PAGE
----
When Cox steps on stage as Lucy, she immediately grabs attention and demands to be watched. Her Lucy is captivating, alluring, sexy, strong, but yet still has some innocence and hopeless dreamer in the character’s personality. Her singing is just as strong, possibly even more so than her acting and stage presence. “Bring On The Men” is a show stopping, sexy number, which is when the audience first hears her sing and from that moment on, she has their attention. Cox does an incredible job of making the audience feel for her character and understand what Lucy has gone through. She makes the character and her songs her own through her strong voice that her R&B background enhances each song. Her solo songs, “Sympathy, Tenderness,” “Someone Like You,” and “A New Life,” are absolutely beautiful and filled with emotion in every moment that she is singing them. Cox is just stunning on stage as Lucy and her voice is so strong that it makes every moment she sings a magical one.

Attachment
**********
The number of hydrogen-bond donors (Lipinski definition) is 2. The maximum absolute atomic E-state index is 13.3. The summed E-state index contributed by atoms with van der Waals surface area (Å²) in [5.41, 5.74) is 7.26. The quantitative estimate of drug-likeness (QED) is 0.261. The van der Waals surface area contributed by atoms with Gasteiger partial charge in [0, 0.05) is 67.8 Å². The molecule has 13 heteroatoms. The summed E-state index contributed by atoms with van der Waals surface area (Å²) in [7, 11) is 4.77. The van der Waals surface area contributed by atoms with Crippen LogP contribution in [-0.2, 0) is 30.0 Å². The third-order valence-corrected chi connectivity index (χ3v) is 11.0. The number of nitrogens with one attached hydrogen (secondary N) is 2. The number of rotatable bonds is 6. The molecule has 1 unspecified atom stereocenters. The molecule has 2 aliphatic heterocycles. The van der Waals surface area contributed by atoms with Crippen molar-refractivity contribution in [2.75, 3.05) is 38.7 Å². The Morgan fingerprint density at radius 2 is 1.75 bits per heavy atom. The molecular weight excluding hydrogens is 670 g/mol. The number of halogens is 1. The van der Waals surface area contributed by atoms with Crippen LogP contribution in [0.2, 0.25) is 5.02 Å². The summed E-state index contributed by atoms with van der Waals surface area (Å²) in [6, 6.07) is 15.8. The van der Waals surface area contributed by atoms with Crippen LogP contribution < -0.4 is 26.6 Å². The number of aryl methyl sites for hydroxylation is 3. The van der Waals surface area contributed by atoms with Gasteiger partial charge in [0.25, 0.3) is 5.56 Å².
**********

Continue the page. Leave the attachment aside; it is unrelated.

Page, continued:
Teal Wicks plays Emma, the love of Jekyll, and is just all around wonderful in her performance. She has a pure singing voice that just floats and carries emotion through the entire theatre. Her Emma is a strong woman, just like Cox’s Lucy, but it is in a different way and she brings such a love and purity to the stage with emotions for Jekyll. Her “Once Upon A Dream” is beautiful, yet heartbreaking with all the emotion she brings to it.
The entire company of Jekyll & Hyde the Musical works very well together. They sound great as a whole and have some great group numbers such as “Façade,” which the five board of governors (Blair Ross, Brian Gallagher, David Benoit, Mel Johnson Jr., and Aaron Ramey) stand out and is done really creatively using the entire company. That number also sets up the opening of number “Murder” of act two, which once again is visually appealing to watch and creatively performed by the entire company.